Egypt wants to include compensation for countries which experience economic losses caused by climate change in the agenda of Cop27 in November, the country's special representative to the summit said.
Wael Aboul Magd said the host country was "putting a lot of effort" into ensuring that the question of how to compensate countries that have suffered economically due to climate catastrophes was prioritised.
The summit will be hosted by Egypt in the Red Sea resort city of Sharm El Sheikh from November 6 to 18.
"We need to find a practical solution that accommodates the various concerns and it's up to us as the incoming presidency to sort of navigate and finesse this process," Mr Aboulmagd said.
"We are inching closer."
Including "loss and damage" on the Cop27 agenda is a complicated task because lower-income and climate-vulnerable countries are seeking compensation for damages from climate-induced extreme weather events. Meanwhile, industrialised nations are wary of creating a fund because of the liabilities they may face.
Mr Aboulmagd said Egypt had appointed two ministers to plan for how to include "loss and damage" on Cop27’s formal agenda. They are Germany's special envoy for international climate action, Jennifer Morgan, and Chile's environment minister, Maisa Rojas.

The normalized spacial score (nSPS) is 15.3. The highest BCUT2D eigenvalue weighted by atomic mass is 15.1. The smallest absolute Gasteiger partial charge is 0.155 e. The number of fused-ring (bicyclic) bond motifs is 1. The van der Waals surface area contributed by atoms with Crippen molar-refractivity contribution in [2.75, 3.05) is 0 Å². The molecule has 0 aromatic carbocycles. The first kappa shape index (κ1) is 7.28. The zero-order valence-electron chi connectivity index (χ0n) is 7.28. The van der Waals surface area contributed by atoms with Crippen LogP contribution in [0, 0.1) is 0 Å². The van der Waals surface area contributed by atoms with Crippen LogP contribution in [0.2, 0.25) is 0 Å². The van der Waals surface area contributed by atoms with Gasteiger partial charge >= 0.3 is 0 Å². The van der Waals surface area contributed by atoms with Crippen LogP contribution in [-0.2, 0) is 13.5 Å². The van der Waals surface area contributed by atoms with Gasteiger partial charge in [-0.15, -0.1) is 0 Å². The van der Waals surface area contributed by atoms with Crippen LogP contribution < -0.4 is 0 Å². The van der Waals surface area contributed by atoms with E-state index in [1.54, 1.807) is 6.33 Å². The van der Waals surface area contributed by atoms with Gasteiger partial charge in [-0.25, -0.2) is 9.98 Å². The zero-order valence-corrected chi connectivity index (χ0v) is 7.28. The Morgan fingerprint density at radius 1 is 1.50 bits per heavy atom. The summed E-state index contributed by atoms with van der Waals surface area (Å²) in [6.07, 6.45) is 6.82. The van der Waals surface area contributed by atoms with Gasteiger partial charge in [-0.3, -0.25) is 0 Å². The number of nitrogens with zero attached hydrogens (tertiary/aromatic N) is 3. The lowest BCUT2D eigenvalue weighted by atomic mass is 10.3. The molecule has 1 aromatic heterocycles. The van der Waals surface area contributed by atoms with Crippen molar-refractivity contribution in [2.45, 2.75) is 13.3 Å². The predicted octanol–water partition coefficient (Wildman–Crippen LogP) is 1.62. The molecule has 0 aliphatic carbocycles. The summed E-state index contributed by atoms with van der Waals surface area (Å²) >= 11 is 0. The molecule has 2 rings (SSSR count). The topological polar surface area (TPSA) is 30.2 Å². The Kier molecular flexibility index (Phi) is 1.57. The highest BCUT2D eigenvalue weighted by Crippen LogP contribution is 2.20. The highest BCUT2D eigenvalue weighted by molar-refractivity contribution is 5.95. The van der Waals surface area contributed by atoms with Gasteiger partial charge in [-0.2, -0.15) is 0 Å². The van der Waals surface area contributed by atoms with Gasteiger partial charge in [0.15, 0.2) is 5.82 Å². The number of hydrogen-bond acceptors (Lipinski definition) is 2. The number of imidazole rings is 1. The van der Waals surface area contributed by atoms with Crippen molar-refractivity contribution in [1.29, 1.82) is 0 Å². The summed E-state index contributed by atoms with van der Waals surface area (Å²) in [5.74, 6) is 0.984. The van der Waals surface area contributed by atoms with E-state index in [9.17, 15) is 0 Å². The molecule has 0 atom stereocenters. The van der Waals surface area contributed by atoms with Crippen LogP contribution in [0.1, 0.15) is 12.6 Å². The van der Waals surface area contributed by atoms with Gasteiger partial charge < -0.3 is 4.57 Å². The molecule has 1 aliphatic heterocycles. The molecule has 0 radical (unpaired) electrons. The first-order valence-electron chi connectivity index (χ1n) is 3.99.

At last year's Cop26 in Glasgow, the US and the EU rejected calls for a fund to compensate countries for climate-driven losses.
But, as different countries grapple with extreme weather this year, pressure is growing for "loss and damage" to be prioritised at Cop27.
At the UN General Assembly earlier this month, the Alliance of Small Island States — countries among the most vulnerable to sea-level rise and other climate impacts — called for concrete progress towards a funding mechanism.
After visiting Pakistan earlier this month after devastating floods, UN Secretary General Antonio Guterres urged governments to address loss and damage at Cop27 "with the seriousness it deserves."
"At Cop27, we need to work together to show leadership and move forward on addressing this very important issue, particularly when it comes to finding a creative way ... to find financing for countries who are in extreme need to address the immediate losses and damages that wipe out a significant part of their annual GDP," Mr Aboulmagd said.